But somewhere along the line ST stopped being brave. The most obvious sign was not equipping the Catania fab – from that moment on ST was never going to have the capacity to grow rapidly.
ST-Ericsson died for not having leading edge capacity. The memory business was shuffled off to Micron. ST turned in on itself retreating to safe, profitable, slow-growth, behind-the-leading-edge product areas.
It’s a respectable strategy, many people in Europe think it’s the right strategy for European companies, it’s a strategy that the financial community support, but it’s a strategy which means the companies which follow it inevitably slip down the league table of leading companies, unable to generate the funds to invest in new generations of technology – becoming safe, predictable and timid.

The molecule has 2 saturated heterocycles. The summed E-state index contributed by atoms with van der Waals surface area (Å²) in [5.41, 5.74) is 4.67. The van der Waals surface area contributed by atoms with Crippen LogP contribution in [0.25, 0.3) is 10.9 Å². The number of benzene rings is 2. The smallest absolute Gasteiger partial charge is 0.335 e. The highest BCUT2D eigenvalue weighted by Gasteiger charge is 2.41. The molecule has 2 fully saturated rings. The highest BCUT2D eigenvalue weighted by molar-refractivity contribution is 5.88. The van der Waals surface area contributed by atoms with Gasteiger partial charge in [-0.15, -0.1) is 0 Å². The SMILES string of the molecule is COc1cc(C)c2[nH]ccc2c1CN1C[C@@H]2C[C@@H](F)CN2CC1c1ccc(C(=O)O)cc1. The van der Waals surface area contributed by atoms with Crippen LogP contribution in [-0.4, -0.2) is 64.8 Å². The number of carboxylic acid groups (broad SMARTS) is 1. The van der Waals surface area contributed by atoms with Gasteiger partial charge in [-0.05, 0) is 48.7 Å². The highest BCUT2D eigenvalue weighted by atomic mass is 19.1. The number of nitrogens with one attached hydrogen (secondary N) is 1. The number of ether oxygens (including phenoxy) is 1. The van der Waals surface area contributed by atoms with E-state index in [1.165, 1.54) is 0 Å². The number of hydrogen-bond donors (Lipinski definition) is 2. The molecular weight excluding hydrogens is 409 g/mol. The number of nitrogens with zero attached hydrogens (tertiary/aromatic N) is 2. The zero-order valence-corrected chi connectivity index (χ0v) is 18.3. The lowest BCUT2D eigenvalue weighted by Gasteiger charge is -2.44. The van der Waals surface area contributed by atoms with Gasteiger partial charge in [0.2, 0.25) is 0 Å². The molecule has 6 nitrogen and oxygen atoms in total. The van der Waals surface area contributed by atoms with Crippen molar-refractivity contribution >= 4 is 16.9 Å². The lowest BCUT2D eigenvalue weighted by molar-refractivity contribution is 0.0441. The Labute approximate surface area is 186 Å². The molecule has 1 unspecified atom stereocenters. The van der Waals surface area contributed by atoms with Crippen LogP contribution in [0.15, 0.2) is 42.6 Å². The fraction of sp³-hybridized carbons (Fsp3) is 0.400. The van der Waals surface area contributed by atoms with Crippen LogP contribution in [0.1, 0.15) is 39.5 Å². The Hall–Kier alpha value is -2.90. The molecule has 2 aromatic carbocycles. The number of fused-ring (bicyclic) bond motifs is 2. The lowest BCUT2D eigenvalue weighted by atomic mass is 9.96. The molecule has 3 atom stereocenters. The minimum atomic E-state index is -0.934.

Some would say that safe predictable and timid is OK for Europe. Others say that Europe should do better than that with its distinguished scientific history and its intellectual strengths.
If ST had gone ahead and equipped Catania it would have had enough capacity of its own to bring FD-SOI to market and start generating growth and wealth to re-invest in the future. It didn’t, so now ST must seek capacity elsewhere.
That’s not ideal but it’s OK. If the market recognises the benefits of FD-SOI then ST will start to grow again and Europe will have a technology champion able to compete with the best in the world.
Such a strategy needs brave leaders and, luckily, Europe has a brave politician in Neelie Kroes and a brave technologist in Jean-Marc Chery.